There’s DX to be had on the higher bands despite the low solar activity. A few hours ago I worked UT3UA, Sergey in Kiev, Ukraine. This was on 20 meter psk close to 1 am in the morning local time here near Ottawa (0441Z). Another, EV1P, Vlad in Minsk, Belarus at 2231Z on 20m psk. All contacts were using 20 watts into my Cushcraft R6000 vertical and my Yaesu FT-950. Signals were 599, good solid contacts.
I use Ham Radio Deluxe with the latest build – it fixes some lookup issues with QRZ.com. I sometimes use the DX cluster clients but usually I just casually listen around the bands, even if they sound dead. ZL stations were booming in that same morning on 20 calling CQ with few answering his calls.
Beacons are another favourite method of determining band openings. My favourite and most up to date site is G3USF's Worldwide List of HF Beacons. Martyn is the RSGB Propagation Studies Committee chairman and does a good job of keeping his lists up to date.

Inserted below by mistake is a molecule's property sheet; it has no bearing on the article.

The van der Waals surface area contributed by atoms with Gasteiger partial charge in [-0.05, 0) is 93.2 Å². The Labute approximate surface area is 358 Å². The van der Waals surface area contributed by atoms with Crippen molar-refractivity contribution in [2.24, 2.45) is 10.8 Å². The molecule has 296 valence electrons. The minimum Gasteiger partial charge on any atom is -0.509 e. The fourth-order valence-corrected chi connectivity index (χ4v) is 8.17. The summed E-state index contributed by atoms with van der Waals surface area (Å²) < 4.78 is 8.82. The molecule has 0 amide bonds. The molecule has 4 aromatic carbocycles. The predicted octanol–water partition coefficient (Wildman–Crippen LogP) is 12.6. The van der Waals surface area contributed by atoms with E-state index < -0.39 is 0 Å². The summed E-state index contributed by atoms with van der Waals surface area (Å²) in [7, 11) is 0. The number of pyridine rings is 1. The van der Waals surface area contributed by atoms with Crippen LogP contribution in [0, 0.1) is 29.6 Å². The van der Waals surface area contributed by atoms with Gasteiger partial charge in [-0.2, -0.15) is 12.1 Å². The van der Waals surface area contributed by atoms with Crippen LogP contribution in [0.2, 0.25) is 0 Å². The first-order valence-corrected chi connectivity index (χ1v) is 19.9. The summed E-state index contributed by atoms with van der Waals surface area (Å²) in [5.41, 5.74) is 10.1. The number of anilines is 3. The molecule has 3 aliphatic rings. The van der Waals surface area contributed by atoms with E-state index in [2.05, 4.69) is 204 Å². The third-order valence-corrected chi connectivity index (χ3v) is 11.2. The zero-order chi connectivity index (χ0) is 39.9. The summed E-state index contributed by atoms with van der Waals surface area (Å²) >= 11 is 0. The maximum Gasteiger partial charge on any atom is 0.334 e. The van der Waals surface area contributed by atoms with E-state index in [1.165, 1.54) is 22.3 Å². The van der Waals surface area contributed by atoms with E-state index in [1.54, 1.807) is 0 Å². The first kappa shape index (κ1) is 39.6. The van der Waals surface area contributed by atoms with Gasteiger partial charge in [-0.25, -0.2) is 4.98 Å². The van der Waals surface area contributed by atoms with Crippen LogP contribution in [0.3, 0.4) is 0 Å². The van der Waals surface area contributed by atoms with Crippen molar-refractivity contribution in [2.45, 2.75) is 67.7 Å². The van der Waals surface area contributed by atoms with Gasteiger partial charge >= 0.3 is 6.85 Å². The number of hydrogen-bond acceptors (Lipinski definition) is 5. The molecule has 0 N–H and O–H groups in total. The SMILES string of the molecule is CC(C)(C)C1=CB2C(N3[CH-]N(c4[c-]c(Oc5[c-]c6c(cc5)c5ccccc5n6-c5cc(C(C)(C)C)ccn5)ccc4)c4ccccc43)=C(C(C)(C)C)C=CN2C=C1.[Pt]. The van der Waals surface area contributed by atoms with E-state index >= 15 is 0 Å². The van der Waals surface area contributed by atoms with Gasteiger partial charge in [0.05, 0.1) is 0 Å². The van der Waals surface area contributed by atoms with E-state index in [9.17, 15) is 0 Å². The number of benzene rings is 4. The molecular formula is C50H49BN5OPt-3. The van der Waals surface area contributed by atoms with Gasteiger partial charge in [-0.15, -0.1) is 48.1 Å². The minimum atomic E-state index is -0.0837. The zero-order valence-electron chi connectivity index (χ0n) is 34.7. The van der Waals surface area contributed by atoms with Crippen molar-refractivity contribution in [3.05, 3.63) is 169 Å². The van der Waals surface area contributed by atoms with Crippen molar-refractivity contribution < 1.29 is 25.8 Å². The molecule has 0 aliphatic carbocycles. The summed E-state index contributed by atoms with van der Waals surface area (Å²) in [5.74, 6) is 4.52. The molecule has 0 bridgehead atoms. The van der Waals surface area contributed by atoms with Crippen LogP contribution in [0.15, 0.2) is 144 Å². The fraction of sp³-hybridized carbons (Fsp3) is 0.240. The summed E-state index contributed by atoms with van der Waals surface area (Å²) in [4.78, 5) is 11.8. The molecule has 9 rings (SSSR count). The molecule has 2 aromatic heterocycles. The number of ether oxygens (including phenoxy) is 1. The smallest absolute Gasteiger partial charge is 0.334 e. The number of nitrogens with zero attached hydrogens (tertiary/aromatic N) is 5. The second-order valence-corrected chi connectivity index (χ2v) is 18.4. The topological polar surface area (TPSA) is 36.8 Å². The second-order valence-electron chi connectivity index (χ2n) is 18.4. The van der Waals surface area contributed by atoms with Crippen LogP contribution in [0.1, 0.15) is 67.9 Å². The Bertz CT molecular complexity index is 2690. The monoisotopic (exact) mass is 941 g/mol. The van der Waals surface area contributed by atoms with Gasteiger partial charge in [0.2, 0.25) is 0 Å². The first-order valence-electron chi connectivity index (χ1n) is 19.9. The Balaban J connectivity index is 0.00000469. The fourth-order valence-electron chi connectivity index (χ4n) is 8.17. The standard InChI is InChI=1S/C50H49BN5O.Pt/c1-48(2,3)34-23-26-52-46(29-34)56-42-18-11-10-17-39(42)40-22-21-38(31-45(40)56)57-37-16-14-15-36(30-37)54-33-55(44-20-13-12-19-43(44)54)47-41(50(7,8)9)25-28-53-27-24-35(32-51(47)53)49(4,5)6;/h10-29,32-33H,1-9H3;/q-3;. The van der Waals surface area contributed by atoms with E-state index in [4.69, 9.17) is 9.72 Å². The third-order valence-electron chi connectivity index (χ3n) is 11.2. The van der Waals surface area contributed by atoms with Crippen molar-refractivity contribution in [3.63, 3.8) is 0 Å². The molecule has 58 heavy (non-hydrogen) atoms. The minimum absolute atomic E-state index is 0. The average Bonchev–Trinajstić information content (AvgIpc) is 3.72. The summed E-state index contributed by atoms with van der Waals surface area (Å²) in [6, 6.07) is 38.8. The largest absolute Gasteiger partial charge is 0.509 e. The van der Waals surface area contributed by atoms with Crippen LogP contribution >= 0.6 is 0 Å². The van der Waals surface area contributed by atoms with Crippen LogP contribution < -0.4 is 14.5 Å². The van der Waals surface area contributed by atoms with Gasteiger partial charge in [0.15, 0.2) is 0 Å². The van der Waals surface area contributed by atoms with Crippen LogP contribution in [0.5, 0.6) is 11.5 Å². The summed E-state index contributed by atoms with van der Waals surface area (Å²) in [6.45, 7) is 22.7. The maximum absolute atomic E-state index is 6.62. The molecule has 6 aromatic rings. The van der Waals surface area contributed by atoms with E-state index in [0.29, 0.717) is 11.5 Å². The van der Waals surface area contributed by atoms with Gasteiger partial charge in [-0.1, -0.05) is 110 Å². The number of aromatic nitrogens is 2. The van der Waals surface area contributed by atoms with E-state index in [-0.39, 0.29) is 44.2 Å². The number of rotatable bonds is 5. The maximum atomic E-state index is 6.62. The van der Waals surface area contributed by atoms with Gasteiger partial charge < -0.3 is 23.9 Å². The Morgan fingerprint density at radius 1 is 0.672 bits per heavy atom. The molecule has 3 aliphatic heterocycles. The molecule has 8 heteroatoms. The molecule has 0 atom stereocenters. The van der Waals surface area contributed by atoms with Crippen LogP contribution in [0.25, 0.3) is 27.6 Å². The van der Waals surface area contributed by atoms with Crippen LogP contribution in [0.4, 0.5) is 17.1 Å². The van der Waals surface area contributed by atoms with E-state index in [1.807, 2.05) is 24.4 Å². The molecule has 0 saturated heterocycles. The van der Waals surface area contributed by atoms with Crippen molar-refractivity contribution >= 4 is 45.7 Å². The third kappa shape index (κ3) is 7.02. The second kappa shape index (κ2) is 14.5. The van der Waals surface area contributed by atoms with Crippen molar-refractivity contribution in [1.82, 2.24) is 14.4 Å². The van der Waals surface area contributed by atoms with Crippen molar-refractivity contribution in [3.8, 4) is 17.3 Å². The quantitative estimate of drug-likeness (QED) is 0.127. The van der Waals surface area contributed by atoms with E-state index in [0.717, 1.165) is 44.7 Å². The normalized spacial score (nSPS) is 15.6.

In other news, Ottawa is still in the grips of a major heat wave. Temperatures south of the city this afternoon sit at +36C. It’s downright uncomfortable even in the shade.
July 8th is also a significant date for UFO enthusiasts. The Roswell incident happened on this date way back in 1947 – it’s still a controversial subject still much talked about on UFO and conspiracy web sites.
The Roswell Daily Record headlined the story “RAAF Captures Flying Saucer on Ranch in Roswell Region,” providing a historical artefact that, in retrospect, seems ready-made for fuelling an episode of The X-Files. The truth is out there. . . . and so is DX.
Radio Society of Great Britain
Roswell Incident Launches UFO Controversy